UofG scientists fast-track research into COVID-19 and heart disease

Issued: Wed, 20 May 2020 13:00:11 BST

University of Glasgow researchers funded by the British Heart Foundation (BHF) in Scotland are supporting global efforts to combat Covid-19 and better understand its wider effects on people with heart and circulatory diseases.

A number of projects under the Scottish Government’s Rapid Research programme are underway, including two involving scientists from the BHF’s Centre for Research Excellence at the University of Glasgow.

Coronavirus image

Professor Rhian Touyz and her team are investigating if patients with high blood pressure suffer more severely when infected with coronavirus and whether certain blood pressure drugs aggravate or improve infection. Their findings are especially important in Scotland where almost a third of adults have high blood pressure.

People with heart and circulatory diseases are at increased risk from Covid-19. Professor Colin Berry’s study involves 160 patients who have been hospitalised with Covid-19 to assess for heart and lung injury using imaging scans, and related wellbeing. They will examine which patients are at risk of heart injury and why only some suffer heart problems.

Professor James Leiper, Associate Medical Director at the British Heart Foundation, said: “Covid-19 presents an unprecedented challenge for the cardiovascular research community. However, we also have a huge opportunity to harness the expertise of our scientists in Scotland and existing research infrastructure to better understand and tackle this new disease.

 

“Supporting people living with heart and circulatory diseases is our top priority. A better understanding of how Covid-19 affects the heart and circulatory system and the role it plays in disease severity may reveal key areas to help fight this devastating disease and ultimately save lives.”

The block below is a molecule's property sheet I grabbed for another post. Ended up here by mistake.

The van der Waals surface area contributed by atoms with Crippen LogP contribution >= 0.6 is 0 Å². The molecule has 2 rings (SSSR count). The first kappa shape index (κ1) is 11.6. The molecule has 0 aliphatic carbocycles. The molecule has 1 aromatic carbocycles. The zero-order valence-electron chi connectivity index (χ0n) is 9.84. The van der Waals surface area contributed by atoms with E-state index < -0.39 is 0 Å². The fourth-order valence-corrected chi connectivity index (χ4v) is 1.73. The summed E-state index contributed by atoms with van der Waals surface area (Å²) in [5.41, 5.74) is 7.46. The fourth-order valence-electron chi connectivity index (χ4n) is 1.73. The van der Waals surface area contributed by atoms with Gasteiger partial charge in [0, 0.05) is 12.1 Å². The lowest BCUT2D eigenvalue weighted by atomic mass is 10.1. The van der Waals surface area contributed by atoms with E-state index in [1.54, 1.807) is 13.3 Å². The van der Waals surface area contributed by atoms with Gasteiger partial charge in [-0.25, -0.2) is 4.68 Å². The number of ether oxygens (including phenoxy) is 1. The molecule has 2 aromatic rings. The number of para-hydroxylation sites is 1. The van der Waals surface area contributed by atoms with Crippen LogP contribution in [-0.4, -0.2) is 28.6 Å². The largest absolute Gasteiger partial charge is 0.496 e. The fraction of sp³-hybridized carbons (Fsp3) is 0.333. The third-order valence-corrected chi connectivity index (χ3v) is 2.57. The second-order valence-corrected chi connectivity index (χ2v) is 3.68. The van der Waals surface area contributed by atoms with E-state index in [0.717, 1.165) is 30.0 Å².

Heart and circulatory diseases are risk factors for severe Covid-19 infection and can seriously affect patient outcomes. After dementia, coronary heart disease was the second most common pre-existing health condition recorded on death certificates for people who died with Covid-19 during April in Scotland, according to data from National Records Scotland. 

Professor Rhian Touyz, BHF Professor of Cardiovascular Medicine at the University of Glasgow, explains: “Findings from our study will provide important information on whether patients in Scotland with high blood pressure are at higher risk of getting Covid-19 than those who do not have high blood pressure. Our studies will also inform doctors on which blood pressure drugs are most useful in Covid-19 patients and will also clarify if some commonly used blood pressure drugs actually worsen the infection. Together we will gain new insights on how best to treat and manage Covid-19 patients with high blood pressure.”

Professor Colin Berry, Professor of Cardiology and Imaging at the University of Glasgow, and Golden Jubilee National Hospital Director of Research and Development, says: “Our study will answer whether patients who are recovering from Covid-19 have persisting problems in the heart and lungs. We need this information rapidly in order to guide the management of patients with persisting symptoms. The study will underpin scientific research in the longer term into why and how the SARS-CoV-2 virus affects the heart and blood vessels.”

Professor Dame Anna Dominiczak, Vice Principal of the University of Glasgow and Head of its College of Medical, Veterinary and Life Sciences, said: “I am incredibly proud that researchers across the University of Glasgow have been able to provide expertise and research to support the efforts in the fight against Covid-19.

“This new work undertaken by our scientists on hypertension, and other aspects of cardiovascular research, will add vital information about this virus and how it affects people with these underlying health conditions.”


Enquiries: ali.howard@glasgow.ac.uk or elizabeth.mcmeekin@glasgow.ac.uk / 0141 330 6557 or 0141 330 4831